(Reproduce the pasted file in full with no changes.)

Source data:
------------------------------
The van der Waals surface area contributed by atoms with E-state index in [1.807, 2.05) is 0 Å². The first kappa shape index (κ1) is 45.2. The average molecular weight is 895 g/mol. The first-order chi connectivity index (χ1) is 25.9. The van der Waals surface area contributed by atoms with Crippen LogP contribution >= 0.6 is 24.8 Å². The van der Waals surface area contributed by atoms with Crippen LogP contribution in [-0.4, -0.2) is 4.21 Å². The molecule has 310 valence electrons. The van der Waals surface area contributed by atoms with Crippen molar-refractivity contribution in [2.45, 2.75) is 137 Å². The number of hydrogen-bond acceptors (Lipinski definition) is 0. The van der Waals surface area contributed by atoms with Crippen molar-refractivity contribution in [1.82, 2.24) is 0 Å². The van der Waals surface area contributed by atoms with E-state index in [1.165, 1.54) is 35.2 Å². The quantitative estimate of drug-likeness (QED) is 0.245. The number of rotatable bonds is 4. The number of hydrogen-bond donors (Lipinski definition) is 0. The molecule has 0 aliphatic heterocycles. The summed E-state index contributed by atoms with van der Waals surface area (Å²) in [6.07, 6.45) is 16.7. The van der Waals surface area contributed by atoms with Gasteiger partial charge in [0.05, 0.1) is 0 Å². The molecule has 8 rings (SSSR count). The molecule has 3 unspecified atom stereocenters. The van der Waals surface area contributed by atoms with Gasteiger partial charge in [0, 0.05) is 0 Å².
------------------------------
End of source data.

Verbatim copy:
The van der Waals surface area contributed by atoms with E-state index in [1.807, 2.05) is 0 Å². The first kappa shape index (κ1) is 45.2. The average molecular weight is 895 g/mol. The first-order chi connectivity index (χ1) is 25.9. The van der Waals surface area contributed by atoms with Crippen LogP contribution >= 0.6 is 24.8 Å². The van der Waals surface area contributed by atoms with Crippen LogP contribution in [-0.4, -0.2) is 4.21 Å². The molecule has 310 valence electrons. The van der Waals surface area contributed by atoms with Crippen molar-refractivity contribution in [2.45, 2.75) is 137 Å². The number of hydrogen-bond acceptors (Lipinski definition) is 0. The van der Waals surface area contributed by atoms with Crippen molar-refractivity contribution in [1.82, 2.24) is 0 Å². The van der Waals surface area contributed by atoms with E-state index in [1.165, 1.54) is 35.2 Å². The quantitative estimate of drug-likeness (QED) is 0.245. The number of rotatable bonds is 4. The number of hydrogen-bond donors (Lipinski definition) is 0. The molecule has 0 aliphatic heterocycles. The summed E-state index contributed by atoms with van der Waals surface area (Å²) in [6.07, 6.45) is 16.7. The van der Waals surface area contributed by atoms with Gasteiger partial charge in [0.05, 0.1) is 0 Å². The molecule has 8 rings (SSSR count). The molecule has 3 unspecified atom stereocenters. The van der Waals surface area contributed by atoms with Gasteiger partial charge in [0, 0.05) is 0 Å².